{
                Bishop* b = new Bishop(((j==0)?WHITE:BLACK), s);
                if(!b)
                {
                    err.writeToOutput(1);
                    exit(1);
                }
                board[i][j].putFigure(b);
            }
            else if( (i==3) && ((j==0)||(j==7)))
            {
                Queen* q = new Queen(((j==0)?WHITE:BLACK), s);
                if(!q)
                {
                    err.writeToOutput(1);
                    exit(1);
                }
                board[i][j].putFigure(q);
            }
            else if( (i==4) && ((j==0)||(j==7)) )
            {
                King* k = new King(((j==0)?WHITE:BLACK), s);
                if(!k)
                {
                    err.writeToOutput(1);
                    exit(1);
                }
                board[i][j].putFigure(k);
            }
            else if( (j==1) || (j==6) )
            {
                Pawn* p = new Pawn(((j==1)?WHITE:BLACK), s);
                if(!p)
                {
                    err.writeToOutput(1);
                    exit(1);
                }
                board[i][j].putFigure(p);
            }
        }       
}

I also need to have a destructor for ChessBoard, which is something like this:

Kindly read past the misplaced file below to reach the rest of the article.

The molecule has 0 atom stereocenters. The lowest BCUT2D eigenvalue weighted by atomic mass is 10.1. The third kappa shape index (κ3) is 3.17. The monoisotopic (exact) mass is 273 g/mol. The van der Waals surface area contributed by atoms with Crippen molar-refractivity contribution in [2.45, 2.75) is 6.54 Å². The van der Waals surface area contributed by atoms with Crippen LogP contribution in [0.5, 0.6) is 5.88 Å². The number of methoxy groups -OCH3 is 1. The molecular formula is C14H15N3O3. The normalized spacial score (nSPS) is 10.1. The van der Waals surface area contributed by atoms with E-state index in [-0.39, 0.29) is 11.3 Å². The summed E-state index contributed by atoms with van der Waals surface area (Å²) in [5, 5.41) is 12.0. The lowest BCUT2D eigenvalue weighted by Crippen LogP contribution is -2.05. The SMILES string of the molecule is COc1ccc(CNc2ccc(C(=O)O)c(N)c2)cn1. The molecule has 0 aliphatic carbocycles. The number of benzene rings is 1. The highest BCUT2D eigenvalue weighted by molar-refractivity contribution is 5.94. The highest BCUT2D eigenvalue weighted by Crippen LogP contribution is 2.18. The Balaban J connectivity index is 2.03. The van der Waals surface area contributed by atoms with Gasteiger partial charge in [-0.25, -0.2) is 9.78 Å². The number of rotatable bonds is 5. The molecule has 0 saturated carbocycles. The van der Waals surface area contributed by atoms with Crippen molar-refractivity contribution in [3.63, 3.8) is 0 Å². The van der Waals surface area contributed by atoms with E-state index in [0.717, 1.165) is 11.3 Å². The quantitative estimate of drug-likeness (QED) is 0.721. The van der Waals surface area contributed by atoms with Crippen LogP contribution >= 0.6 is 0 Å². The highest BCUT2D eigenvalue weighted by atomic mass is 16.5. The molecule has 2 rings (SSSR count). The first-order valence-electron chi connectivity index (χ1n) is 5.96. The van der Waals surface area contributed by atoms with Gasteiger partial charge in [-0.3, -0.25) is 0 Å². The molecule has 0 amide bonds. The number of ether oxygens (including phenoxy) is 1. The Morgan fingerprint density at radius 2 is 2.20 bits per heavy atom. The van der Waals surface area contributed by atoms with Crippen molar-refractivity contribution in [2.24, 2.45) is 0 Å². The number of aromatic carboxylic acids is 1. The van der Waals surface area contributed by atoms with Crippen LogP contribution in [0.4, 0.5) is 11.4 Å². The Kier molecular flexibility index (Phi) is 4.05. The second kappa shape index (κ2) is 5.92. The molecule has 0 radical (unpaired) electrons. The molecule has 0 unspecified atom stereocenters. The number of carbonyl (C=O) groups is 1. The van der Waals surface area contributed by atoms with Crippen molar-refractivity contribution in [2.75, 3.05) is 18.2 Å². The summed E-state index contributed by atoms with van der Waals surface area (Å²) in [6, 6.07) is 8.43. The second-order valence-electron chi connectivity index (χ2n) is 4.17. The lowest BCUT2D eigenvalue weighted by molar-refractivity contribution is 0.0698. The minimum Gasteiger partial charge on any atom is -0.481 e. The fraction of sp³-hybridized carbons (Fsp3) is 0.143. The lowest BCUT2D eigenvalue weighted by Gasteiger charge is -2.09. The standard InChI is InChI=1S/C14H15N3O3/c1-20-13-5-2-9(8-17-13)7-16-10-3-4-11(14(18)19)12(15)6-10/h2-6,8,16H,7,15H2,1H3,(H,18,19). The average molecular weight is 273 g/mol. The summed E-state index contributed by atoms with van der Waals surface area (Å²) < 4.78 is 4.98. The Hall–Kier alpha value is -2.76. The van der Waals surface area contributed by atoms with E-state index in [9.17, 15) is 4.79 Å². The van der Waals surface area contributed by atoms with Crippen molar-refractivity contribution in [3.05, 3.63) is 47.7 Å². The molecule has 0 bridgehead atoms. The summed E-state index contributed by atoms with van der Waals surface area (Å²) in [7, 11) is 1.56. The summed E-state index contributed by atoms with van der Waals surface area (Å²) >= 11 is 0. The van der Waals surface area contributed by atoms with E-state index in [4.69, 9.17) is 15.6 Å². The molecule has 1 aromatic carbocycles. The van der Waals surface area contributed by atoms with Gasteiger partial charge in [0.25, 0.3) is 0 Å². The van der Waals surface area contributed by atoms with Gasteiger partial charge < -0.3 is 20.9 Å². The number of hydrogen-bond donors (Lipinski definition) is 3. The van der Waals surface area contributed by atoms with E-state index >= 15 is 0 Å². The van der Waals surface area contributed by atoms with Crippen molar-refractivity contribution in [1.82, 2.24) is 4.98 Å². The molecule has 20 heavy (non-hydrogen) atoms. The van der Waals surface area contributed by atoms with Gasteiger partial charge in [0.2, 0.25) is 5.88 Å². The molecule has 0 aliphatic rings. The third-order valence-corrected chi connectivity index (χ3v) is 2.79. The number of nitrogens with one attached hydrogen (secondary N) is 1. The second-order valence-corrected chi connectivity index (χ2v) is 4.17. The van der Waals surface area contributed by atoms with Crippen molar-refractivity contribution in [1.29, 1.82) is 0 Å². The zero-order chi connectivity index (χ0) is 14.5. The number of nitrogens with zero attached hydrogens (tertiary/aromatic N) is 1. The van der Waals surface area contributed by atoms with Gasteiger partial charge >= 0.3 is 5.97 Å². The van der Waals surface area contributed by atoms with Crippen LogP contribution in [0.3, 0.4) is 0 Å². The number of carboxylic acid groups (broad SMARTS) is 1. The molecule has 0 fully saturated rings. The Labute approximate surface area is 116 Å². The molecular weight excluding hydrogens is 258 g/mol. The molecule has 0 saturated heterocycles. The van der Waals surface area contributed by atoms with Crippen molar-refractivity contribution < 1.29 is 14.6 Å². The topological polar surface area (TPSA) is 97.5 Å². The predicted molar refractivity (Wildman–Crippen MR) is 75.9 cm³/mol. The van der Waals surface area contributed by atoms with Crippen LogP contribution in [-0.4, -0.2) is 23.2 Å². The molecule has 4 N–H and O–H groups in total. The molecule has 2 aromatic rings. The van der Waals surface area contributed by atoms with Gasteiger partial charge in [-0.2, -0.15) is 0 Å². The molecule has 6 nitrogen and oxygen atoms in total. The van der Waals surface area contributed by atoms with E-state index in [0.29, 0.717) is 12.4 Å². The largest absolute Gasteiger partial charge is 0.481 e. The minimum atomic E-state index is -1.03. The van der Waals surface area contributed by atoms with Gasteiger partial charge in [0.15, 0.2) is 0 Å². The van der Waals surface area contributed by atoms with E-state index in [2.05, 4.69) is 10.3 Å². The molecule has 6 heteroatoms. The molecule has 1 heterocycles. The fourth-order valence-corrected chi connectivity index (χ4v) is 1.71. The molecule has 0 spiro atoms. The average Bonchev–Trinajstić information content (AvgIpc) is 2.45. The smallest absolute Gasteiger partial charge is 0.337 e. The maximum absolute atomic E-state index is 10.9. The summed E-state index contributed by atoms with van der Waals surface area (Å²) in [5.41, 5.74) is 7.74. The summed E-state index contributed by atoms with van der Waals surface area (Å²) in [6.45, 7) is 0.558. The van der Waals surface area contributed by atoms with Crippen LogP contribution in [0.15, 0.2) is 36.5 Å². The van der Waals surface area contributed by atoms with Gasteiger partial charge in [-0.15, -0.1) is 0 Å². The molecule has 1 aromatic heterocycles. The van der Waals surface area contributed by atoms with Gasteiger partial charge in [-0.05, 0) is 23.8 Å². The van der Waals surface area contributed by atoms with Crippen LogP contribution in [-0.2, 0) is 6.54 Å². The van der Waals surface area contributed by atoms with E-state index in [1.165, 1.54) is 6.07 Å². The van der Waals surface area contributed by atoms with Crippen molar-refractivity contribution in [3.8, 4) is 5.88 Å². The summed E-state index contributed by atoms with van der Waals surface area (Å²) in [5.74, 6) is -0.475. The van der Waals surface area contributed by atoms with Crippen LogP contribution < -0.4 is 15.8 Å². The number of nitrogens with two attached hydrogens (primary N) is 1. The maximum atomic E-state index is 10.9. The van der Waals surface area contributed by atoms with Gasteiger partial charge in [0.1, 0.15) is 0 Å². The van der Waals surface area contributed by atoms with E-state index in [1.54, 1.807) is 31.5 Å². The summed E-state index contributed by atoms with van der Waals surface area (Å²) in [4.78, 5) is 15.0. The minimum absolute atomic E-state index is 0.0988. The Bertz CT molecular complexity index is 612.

ChessBoard::~ChessBoard()
{
    //for(int i = 0; i < 8; i++)
    //  delete board[i];
    delete [] board;
}

The reason part of it is commented out is my first question:

1. Why can't I delete all my fields with the above written method? When I try to do it, the program goes into "Block type is valid" error, which I know is caused by trying to delete nonexistent memory. When I comment it out, the program works perfectly. And the ChessBoard is a matrix 8x8, so I should be able to delete it like I tried here.

My second question is:

2. How can I delete the pointers to Figures (King, Queen, Rook, ...) which exist in my constructor for Chess Board? It's confusing because those pointers are used as parts of my Chess Board, and I use them until the end of the program. When the program ends, I need to free my memory, but I don't know how to access those pointers. The Figures themselves get auto-deleted because they are all non-pointers. Do I even need to delete those pointers, seeing as I use them until the end, and then everything is released?